There are some steps you can take to creatively problem solve in any given situation. Firstly, define the scope of your problem: without this, you won’t be able to assess what is possible. Next, learn how to brainstorm without limits – go as far as your brain will go, within the scope of the problem. Finally, generate the pros and cons of each solution to help identify the solution with the least flaws.

4. Emotional Intelligence

Emotional intelligence is split into two parts: the ability to identify emotions in yourself, and the ability to identify them in others. Both of these are equally important in business, especially if you’re in a leadership position.

Knowing your emotions and how to manage them will only make you better at working in a team and navigating crises. Conversely, being able to see emotions in others means you can help resolve any conflict within teams and mentor others. These skills are critical for anyone working in business, but working on your emotional intelligence will also make you a better communicator and give you the ability to remain cool-headed under pressure.

5. Time ManagementTime Management Skills for Business Students

As with any job, working in business can be stressful. Whether you’re working in a junior or senior role, you’ll probably have a lot of responsibilities and tasks to accomplish. Each day may be different, meaning you’ll have to learn how to manage your own time.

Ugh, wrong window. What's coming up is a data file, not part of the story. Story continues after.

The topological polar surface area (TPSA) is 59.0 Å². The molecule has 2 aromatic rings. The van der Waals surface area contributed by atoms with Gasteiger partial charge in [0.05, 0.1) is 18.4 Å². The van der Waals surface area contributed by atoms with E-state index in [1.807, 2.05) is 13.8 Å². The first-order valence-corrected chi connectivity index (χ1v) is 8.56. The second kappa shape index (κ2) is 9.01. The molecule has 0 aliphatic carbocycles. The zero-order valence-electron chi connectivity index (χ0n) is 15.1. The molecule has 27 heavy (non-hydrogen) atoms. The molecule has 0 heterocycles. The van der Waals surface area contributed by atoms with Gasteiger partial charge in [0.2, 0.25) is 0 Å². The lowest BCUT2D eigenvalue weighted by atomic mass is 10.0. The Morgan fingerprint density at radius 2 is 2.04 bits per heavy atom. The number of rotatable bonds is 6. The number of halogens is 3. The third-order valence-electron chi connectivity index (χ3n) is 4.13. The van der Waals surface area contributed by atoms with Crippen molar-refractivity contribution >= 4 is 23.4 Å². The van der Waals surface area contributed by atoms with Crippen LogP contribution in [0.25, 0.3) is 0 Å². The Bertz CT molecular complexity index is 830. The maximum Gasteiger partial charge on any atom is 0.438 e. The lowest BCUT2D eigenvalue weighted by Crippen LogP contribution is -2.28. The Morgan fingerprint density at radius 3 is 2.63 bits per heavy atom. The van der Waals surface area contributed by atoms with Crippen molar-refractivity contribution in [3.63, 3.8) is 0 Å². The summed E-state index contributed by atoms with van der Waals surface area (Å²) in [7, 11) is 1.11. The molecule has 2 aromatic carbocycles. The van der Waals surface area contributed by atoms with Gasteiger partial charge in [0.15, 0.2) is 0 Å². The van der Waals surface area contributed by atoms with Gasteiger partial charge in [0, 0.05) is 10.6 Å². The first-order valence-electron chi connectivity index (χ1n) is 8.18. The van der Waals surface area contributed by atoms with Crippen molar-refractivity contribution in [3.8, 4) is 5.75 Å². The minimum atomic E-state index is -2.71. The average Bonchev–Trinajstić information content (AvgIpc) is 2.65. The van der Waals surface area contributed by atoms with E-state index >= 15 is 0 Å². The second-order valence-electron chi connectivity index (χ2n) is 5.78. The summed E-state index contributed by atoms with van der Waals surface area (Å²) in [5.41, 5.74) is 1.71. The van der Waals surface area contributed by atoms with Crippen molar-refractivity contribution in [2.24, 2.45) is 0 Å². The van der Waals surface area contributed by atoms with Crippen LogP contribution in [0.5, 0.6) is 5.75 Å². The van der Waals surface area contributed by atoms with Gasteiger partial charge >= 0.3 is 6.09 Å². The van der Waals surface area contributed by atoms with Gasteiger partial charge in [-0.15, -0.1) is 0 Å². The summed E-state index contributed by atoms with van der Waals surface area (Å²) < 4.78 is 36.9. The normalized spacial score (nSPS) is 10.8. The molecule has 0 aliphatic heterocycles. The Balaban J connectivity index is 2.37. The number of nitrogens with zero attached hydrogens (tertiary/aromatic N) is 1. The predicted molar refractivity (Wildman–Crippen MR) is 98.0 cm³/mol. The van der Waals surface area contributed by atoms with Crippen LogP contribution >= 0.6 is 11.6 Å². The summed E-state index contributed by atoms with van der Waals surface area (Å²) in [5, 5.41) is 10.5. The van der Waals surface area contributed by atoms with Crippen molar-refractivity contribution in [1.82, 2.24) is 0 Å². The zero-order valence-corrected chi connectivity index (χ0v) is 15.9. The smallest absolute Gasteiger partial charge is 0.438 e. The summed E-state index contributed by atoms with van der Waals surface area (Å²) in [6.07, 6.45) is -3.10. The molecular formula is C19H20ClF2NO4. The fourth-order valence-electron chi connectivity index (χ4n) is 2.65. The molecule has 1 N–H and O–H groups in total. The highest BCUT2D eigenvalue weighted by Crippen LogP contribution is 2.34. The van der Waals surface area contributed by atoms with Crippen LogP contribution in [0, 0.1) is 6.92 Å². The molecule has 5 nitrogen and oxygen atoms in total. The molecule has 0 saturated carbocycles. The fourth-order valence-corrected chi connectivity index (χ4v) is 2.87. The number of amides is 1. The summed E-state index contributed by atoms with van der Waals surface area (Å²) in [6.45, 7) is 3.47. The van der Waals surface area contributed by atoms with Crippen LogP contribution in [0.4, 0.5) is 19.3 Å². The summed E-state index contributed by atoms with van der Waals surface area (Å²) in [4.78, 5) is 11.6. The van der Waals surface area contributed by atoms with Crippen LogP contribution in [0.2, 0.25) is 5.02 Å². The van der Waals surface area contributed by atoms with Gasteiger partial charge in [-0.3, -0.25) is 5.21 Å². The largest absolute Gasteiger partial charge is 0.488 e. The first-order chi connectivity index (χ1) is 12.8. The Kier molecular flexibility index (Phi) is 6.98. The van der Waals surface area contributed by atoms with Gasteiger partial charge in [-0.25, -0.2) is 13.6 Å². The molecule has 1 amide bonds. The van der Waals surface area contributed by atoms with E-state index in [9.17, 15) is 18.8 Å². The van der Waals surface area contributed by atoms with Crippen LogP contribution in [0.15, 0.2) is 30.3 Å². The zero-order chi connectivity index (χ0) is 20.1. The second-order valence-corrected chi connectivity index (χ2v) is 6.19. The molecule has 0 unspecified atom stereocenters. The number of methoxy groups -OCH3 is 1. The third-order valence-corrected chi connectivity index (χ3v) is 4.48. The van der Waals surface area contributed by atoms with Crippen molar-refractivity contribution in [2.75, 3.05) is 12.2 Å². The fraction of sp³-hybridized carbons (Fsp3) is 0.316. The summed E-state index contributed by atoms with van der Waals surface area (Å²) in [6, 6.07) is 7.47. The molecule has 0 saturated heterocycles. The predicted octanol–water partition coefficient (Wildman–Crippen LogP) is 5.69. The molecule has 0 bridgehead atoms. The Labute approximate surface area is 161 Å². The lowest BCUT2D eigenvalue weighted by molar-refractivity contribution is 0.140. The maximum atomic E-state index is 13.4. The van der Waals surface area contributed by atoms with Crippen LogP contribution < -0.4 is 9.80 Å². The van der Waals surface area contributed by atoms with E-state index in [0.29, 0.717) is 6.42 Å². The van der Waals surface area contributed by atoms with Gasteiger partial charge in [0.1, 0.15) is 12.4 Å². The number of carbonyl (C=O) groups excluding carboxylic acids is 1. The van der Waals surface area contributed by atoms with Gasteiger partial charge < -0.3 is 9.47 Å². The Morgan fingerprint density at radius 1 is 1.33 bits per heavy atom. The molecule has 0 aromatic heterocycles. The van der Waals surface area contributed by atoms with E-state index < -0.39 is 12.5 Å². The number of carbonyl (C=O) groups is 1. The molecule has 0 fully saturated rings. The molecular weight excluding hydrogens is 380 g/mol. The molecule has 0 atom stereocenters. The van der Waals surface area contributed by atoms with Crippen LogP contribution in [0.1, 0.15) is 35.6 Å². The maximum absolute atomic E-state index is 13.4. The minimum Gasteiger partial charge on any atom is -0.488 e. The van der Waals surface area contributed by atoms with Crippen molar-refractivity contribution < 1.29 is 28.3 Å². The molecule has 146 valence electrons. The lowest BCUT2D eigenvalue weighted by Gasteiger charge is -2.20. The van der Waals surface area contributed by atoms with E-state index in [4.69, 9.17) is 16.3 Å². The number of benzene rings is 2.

Consequently, time management skills are one of the most important soft skills that business students need. You’ll pick up some time management tips at university or business school. However, you may find that you need to adapt these in future roles. Some ways you can practice managing your time effectively include setting daily, weekly, or monthly goals and prioritising your tasks depending on urgency.

6. Adaptability

Finally, business people also need to be adaptable. This skill will make it easier for you to react to changes in your environment, work, or colleagues. For example, as a business graduate you might soon be faced with your first full-time job, and knowing how to take on that new role with the least stress will make you more successful.

Being successful at adaptability requires a number of other skills including teamwork, communication, problem-solving, and collaboration. To become more adaptable, you should practice asking for help when you need it and try to become more aware of the changes you may face, and you might react to them.


Working in business requires students and graduates to have more than just technical knowledge. To succeed, you’ll also have to work on your soft skills, including the six key skills we’ve detailed here.

The good news is that these skills are valuable for any kind of job. It doesn’t matter if you switch roles or industries later down the line; as long as you’ve developed these core skills you can put them into practice wherever you are.

Are you curious about more critical skills that students need today? Have a read of our article.

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Written by
Abigail is a freelance writer specialising in higher education. She has lived in London and the Netherlands, and has a Masters degree in American Studies.